Now is the time for one team to pounce and lay claim to League
Winning runs have eluded all of the front-runners, whoever changes that can take the crown
Published 23/01/2016 | 02:30
It is usually the scent of freshly cut grass, when spring is in the air and the clocks go forward, that triggers the stresses and strains of the Premier League title race.
It is when the anguish of dropped points and missed chances sorts the men from the boys and tests the mental and physical strength of those involved.
As Claudio Ranieri, the Leicester City manager, claimed earlier this week, March is when "the horses turn and you have to start to use the whip", but as the current top five prepare for a weekend of fixtures which, in their own way will offer unique challenges and rewards, the reality is that the final days of January often prove to be the defining period of the campaign.
It is when momentum begins to build as a team moves through the gears or, for the unfortunate ones, when the wheels fall off.
Arsenal's fixture at home to Chelsea tomorrow is the centre point of a potentially pivotal weekend in the title race, with Arsene Wenger's league leaders faced with the genuine morale boost of a victory against the champions - fallen or otherwise - or the psychological blow of a failure to dispatch a team of under-performers who simply know how to get under Arsenal's skin.
Will Leicester maintain their remarkable challenge by defeating Stoke to win at home for the first time since mid-December? Can Manchester City make it two successive away league victories at sixth-placed West Ham, or will they emerge from Upton Park having extended a miserable record away from the Etihad of just one win since September? Can Spurs negotiate the hazardous trip to Selhurst Park to face a Crystal Palace team looking to end a five-game goal drought?
And can Manchester United, a team who failed to win a single game in December, triumph at home to Southampton and confirm themselves as title challengers for the first time since Alex Ferguson's retirement in May 2013?
Forget about March, the title race slips into gear this weekend and it is all about which team takes advantage and builds the winning run that will carry them over the line in May.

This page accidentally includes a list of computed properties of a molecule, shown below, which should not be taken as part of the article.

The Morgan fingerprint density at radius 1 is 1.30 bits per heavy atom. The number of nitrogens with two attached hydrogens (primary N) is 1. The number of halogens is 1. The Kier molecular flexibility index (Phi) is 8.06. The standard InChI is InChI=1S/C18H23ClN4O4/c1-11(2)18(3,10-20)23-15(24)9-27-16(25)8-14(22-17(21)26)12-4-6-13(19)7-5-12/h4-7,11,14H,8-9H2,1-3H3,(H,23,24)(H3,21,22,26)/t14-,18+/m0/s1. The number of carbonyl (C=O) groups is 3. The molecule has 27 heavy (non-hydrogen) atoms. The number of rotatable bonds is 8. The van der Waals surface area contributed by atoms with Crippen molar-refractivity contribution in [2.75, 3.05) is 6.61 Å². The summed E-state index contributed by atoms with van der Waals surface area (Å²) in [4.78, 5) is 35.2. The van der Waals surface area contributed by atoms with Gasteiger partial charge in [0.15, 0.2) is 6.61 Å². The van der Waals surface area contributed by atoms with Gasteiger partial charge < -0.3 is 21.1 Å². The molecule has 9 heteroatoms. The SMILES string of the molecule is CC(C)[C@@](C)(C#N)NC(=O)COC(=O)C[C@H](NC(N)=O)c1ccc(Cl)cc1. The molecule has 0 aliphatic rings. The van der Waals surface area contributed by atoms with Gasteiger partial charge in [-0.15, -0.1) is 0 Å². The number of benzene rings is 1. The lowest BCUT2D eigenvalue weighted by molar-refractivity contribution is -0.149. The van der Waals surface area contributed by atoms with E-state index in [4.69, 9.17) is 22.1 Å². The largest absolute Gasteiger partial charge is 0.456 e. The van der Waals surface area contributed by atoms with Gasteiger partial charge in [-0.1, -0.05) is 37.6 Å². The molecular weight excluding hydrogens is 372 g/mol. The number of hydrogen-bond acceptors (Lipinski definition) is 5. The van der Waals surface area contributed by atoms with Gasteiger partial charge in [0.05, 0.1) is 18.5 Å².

Said City manager Manuel Pellegrini on the top teams' current inability to build a winning run: "We have played this season already five months and no one can do it at the moment. But maybe in the future all can happen because at least five teams are in the race. This is a special season, it is not very easy to win, which is why the points average is less than last season. But you cannot be in a big team if you cannot deal with the pressure of being with a club that wants to win the title."
So far this season, City's five-game winning streak at the outset of the campaign remains the longest sequence of consecutive victories of any of the title contenders. Arsenal have enjoyed a four-game winning run, while Leicester, Spurs and United have been unable to tick off more than three consecutive Premier League victories.
None of them are displaying title-winning form, but their collective mediocrity ensures that the door is open for one of them to burst through and claim the championship with the run of victories which has defined previous title winners.
On January 21, 1996, United trailed Newcastle by 12 points having played the same number of games as Kevin Keegan's team, but a 1-0 victory at West Ham 24 hours later set Ferguson's team on a run of 13 victories from their final 15 league games. Newcastle buckled and United ended the season four points clear of Keegan's men at the top of the league.